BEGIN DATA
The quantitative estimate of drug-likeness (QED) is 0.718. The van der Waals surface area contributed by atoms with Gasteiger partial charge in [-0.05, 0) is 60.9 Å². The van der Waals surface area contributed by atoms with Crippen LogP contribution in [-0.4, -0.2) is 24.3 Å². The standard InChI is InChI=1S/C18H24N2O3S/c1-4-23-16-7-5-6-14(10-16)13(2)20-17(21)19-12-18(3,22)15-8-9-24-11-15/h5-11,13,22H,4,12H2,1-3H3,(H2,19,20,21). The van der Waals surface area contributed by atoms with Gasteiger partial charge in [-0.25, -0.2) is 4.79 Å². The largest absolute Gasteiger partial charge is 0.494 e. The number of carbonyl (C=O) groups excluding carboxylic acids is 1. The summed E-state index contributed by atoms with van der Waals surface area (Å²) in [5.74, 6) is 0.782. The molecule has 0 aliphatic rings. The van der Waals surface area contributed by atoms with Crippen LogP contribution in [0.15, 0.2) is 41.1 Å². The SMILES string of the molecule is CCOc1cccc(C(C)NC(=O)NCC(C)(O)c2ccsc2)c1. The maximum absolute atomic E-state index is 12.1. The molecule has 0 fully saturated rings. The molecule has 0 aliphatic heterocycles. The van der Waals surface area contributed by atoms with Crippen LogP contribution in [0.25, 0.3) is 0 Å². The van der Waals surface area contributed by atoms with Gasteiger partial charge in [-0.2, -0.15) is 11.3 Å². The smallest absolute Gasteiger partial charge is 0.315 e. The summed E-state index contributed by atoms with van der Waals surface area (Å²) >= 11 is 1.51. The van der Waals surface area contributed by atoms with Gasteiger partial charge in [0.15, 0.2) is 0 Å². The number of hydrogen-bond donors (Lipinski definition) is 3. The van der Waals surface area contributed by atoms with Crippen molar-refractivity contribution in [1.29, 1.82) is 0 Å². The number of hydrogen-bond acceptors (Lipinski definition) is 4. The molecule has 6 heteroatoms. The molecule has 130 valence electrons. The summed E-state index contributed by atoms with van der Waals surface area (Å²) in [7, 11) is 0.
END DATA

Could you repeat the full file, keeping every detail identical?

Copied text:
The quantitative estimate of drug-likeness (QED) is 0.718. The van der Waals surface area contributed by atoms with Gasteiger partial charge in [-0.05, 0) is 60.9 Å². The van der Waals surface area contributed by atoms with Crippen LogP contribution in [-0.4, -0.2) is 24.3 Å². The standard InChI is InChI=1S/C18H24N2O3S/c1-4-23-16-7-5-6-14(10-16)13(2)20-17(21)19-12-18(3,22)15-8-9-24-11-15/h5-11,13,22H,4,12H2,1-3H3,(H2,19,20,21). The van der Waals surface area contributed by atoms with Gasteiger partial charge in [-0.25, -0.2) is 4.79 Å². The largest absolute Gasteiger partial charge is 0.494 e. The number of carbonyl (C=O) groups excluding carboxylic acids is 1. The summed E-state index contributed by atoms with van der Waals surface area (Å²) in [5.74, 6) is 0.782. The molecule has 0 aliphatic rings. The van der Waals surface area contributed by atoms with Crippen LogP contribution in [0.15, 0.2) is 41.1 Å². The SMILES string of the molecule is CCOc1cccc(C(C)NC(=O)NCC(C)(O)c2ccsc2)c1. The maximum absolute atomic E-state index is 12.1. The molecule has 0 fully saturated rings. The molecule has 0 aliphatic heterocycles. The van der Waals surface area contributed by atoms with Crippen LogP contribution in [0.25, 0.3) is 0 Å². The van der Waals surface area contributed by atoms with Gasteiger partial charge in [-0.2, -0.15) is 11.3 Å². The smallest absolute Gasteiger partial charge is 0.315 e. The summed E-state index contributed by atoms with van der Waals surface area (Å²) >= 11 is 1.51. The van der Waals surface area contributed by atoms with Gasteiger partial charge in [0.15, 0.2) is 0 Å². The number of hydrogen-bond donors (Lipinski definition) is 3. The van der Waals surface area contributed by atoms with Crippen molar-refractivity contribution in [1.29, 1.82) is 0 Å². The number of hydrogen-bond acceptors (Lipinski definition) is 4. The molecule has 6 heteroatoms. The molecule has 130 valence electrons. The summed E-state index contributed by atoms with van der Waals surface area (Å²) in [7, 11) is 0.